Paul Priestman moves people. Whether its around cities, through space or over water, the chairman of London-based PriestmanGoode studio has made transport his life’s work. From boats and trains to aeroplanes and spaceships, as an industrial designer, Priestman has specialised in fill the space between the eternally imperative line – from point A to point B.
His interest in product design has a long-standing history. As a little boy, Priestman was always fascinated by vehicles, but it was their complexity, and the space they offer for innovation, which captured his interest – then and now.
A few decades later, after graduating from the Royal College, he founded the company in his bedroom. Since then, PriestmanGoode has grown from a one-man team to one of the world’s largest transport design studios.
With a portfolio that now consists of clients such as NASA and Airbus, the product of PriestmanGoode’s projects has been utilised by hundreds of millions of people across the globe and counting.
At the cutting edge of technical design, the studio’s scope extends to fixed, as well as moving, environments. One recent project in India, called “Olive”, explored co-living as its central focus.
In line with global mega-trends, the studio is concerned with questions beyond the technical; on the contrary, Priestman and his colleagues strive to answer the enquiry implicit in any sincere bid for revolution: How will people live differently in the future? How will they want to move through the world? And what might that sound like?
In fact, consideration for sound is factored into every project at PriestmanGoode. Sometimes, that is non-negotiable; regulations restrict volumes above certain levels on public transport – in train vestibules for instance.
Noise-cancelling materials and coverings, coupled with a little actuator beneath each seat to isolate a vehicle’s vibrations, all play their role in the soundscape calibration.
But less isn’t always better when it comes to noise. Air travel passengers react badly to high levels of outside clamour, but they are equally uncomfortable with too much silence. A plane’s engine hum, after all, masks surprising bangs and other mechanical sounds.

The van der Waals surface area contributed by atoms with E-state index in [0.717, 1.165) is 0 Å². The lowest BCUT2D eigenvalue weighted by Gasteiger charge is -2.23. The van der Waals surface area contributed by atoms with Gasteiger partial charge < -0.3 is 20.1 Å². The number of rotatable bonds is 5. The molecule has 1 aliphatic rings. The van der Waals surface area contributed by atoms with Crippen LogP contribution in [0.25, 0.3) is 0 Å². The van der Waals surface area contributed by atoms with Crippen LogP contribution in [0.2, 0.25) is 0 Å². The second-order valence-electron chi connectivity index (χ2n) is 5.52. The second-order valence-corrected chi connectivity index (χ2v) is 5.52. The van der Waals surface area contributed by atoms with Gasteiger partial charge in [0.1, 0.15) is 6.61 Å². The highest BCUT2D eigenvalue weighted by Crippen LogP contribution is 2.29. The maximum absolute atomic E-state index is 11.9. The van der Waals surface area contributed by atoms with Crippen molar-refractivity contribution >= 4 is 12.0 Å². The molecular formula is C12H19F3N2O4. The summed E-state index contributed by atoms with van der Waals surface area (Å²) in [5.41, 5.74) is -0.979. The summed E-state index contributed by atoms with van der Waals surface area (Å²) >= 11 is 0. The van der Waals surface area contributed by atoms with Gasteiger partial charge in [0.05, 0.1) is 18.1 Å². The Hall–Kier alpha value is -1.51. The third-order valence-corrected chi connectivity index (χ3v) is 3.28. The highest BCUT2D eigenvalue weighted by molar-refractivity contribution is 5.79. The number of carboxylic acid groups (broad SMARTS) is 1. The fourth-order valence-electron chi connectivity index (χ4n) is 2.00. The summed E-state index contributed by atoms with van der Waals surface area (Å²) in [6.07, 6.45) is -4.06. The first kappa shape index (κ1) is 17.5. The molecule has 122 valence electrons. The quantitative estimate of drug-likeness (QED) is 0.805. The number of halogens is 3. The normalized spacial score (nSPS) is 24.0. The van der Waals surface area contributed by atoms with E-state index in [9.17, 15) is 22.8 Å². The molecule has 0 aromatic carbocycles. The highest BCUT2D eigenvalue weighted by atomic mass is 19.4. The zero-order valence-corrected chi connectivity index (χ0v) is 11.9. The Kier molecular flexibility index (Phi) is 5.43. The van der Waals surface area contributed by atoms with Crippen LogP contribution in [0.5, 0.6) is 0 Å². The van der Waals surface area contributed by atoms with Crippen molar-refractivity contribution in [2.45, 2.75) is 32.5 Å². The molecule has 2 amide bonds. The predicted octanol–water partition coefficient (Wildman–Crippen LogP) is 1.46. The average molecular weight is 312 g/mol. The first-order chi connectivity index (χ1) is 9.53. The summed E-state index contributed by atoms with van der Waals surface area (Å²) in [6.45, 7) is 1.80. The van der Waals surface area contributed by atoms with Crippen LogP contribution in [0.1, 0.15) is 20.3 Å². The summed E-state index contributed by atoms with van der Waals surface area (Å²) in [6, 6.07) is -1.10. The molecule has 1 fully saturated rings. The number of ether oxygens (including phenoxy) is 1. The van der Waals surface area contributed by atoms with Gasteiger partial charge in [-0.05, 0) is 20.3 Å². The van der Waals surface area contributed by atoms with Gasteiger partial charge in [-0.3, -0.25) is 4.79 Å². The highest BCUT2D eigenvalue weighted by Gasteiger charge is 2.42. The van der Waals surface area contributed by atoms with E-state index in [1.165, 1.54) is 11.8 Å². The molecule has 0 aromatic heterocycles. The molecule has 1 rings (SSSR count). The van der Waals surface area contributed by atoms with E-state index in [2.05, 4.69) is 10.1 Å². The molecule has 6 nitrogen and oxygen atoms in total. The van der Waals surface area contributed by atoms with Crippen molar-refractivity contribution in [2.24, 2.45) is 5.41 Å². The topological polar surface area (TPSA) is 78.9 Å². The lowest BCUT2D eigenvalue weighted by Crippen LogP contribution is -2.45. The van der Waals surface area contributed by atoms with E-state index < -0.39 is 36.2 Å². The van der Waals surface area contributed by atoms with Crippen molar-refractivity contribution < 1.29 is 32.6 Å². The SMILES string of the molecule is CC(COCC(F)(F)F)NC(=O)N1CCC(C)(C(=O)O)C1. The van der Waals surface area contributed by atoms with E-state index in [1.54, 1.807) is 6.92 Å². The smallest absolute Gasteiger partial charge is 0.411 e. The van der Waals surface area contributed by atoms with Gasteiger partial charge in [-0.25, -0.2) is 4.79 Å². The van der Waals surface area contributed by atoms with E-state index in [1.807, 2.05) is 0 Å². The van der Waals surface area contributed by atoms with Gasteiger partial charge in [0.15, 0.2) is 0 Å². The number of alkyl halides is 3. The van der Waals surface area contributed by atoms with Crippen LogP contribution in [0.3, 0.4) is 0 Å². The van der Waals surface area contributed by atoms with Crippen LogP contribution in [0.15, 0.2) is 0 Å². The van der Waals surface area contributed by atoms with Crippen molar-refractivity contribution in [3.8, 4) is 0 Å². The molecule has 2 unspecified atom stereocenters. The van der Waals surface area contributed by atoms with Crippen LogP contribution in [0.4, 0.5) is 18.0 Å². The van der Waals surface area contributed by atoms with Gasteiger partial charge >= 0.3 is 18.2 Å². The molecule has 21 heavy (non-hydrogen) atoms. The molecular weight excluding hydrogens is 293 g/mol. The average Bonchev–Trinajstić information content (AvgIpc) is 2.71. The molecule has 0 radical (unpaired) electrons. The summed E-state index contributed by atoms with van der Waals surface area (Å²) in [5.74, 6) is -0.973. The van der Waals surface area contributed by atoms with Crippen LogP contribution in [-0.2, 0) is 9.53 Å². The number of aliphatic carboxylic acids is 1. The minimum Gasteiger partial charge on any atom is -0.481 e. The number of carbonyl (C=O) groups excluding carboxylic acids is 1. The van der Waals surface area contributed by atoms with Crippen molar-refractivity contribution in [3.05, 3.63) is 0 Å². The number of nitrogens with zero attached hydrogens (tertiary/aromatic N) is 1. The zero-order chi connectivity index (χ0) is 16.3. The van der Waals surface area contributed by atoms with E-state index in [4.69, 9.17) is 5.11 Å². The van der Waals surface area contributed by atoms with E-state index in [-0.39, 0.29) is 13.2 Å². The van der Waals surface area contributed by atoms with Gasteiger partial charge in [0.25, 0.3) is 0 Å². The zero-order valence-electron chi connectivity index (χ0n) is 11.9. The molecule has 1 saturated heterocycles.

More than that, the white noise helps create an atmosphere of privacy by overpowering nearby chatter. As Priestman says, designing a space is not one process but the sum of countless micro-considerations. Done well, only a feeling of harmony should be perceptible.
Of course, music is an invaluable asset in any designer’s arsenal, especially when it comes to public spaces. Classical music at PriestmanGoode’s local tube station, for instance, offsets the stress of a daily commute. Its soothing rise and fall weaves almost indiscernibly into the city’s rich tapestry of sensory experience.
For Priestman, who developed the award-winning design for the underground’s next iteration, it’s the noise of the tubes themselves – sliding doors, “mind the gap”, metal gliding along rails – which is forever synonymous with London.
It’s true of many places: public transport is integral to cultural identity. It’s no overstatement to say that San Francisco’s streetcars, Venice’s vaporetti or Hong Kong’s Star Ferry are inextricably connected to the cities they serve.
Such networks shape a community’s most basic rhythms, as whole populations set out for work and school in the morning and head back at the end of the day, via shops, cafes and countless other cultural cornerstones. For millions, these experiences are dictated by the transport they can access most easily, with each of these arteries of a metropolis contributing their own voice to a city’s sound and spirit.
That soundtrack can leak from unexpected directions. Priestman recalls a busker on London’s underground playing songs from Saturday Night Fever and watching commuter-scurries morph into John-Travolta-lollops as they passed through the long, tiled corridors.
Testament to music’s surprising influence on the mind and body, as a designer, Priestman is personally immersed in its magic as often as possible. While his student days were peppered with gigs in Camden Town, live music’s spiritual home in London, his first love was classical music, which still escorts him to work every morning.
Since his earliest memories of building Lego vehicles to the symphonies drifting down from his father’s record player, sound and design have worked hand in hand for Priestman – a passion and an approach he continues to explore as he both adds and subtracts their elements to reach maximum harmony.